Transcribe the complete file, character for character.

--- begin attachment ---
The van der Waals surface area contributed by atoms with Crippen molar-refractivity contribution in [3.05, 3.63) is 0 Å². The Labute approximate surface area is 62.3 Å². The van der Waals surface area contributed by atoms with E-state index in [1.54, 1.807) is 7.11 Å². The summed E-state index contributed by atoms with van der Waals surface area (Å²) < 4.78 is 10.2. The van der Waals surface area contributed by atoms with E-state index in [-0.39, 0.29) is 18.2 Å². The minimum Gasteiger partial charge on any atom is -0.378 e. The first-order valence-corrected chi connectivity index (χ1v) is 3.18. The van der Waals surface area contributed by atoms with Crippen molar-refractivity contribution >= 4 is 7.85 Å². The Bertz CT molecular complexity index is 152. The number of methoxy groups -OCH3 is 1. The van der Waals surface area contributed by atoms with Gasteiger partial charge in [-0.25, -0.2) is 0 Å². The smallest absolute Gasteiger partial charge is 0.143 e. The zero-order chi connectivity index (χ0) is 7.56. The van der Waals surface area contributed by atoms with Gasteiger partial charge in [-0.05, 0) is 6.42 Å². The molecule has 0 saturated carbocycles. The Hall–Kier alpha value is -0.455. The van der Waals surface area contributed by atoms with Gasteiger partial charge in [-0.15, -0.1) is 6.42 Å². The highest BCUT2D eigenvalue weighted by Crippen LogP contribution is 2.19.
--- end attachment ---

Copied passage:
The van der Waals surface area contributed by atoms with Crippen molar-refractivity contribution in [3.05, 3.63) is 0 Å². The Labute approximate surface area is 62.3 Å². The van der Waals surface area contributed by atoms with E-state index in [1.54, 1.807) is 7.11 Å². The summed E-state index contributed by atoms with van der Waals surface area (Å²) < 4.78 is 10.2. The van der Waals surface area contributed by atoms with E-state index in [-0.39, 0.29) is 18.2 Å². The minimum Gasteiger partial charge on any atom is -0.378 e. The first-order valence-corrected chi connectivity index (χ1v) is 3.18. The van der Waals surface area contributed by atoms with Crippen molar-refractivity contribution >= 4 is 7.85 Å². The Bertz CT molecular complexity index is 152. The number of methoxy groups -OCH3 is 1. The van der Waals surface area contributed by atoms with Gasteiger partial charge in [-0.25, -0.2) is 0 Å². The smallest absolute Gasteiger partial charge is 0.143 e. The zero-order chi connectivity index (χ0) is 7.56. The van der Waals surface area contributed by atoms with Gasteiger partial charge in [-0.05, 0) is 6.42 Å². The molecule has 0 saturated carbocycles. The Hall–Kier alpha value is -0.455. The van der Waals surface area contributed by atoms with Gasteiger partial charge in [-0.15, -0.1) is 6.42 Å². The highest BCUT2D eigenvalue weighted by Crippen LogP contribution is 2.19.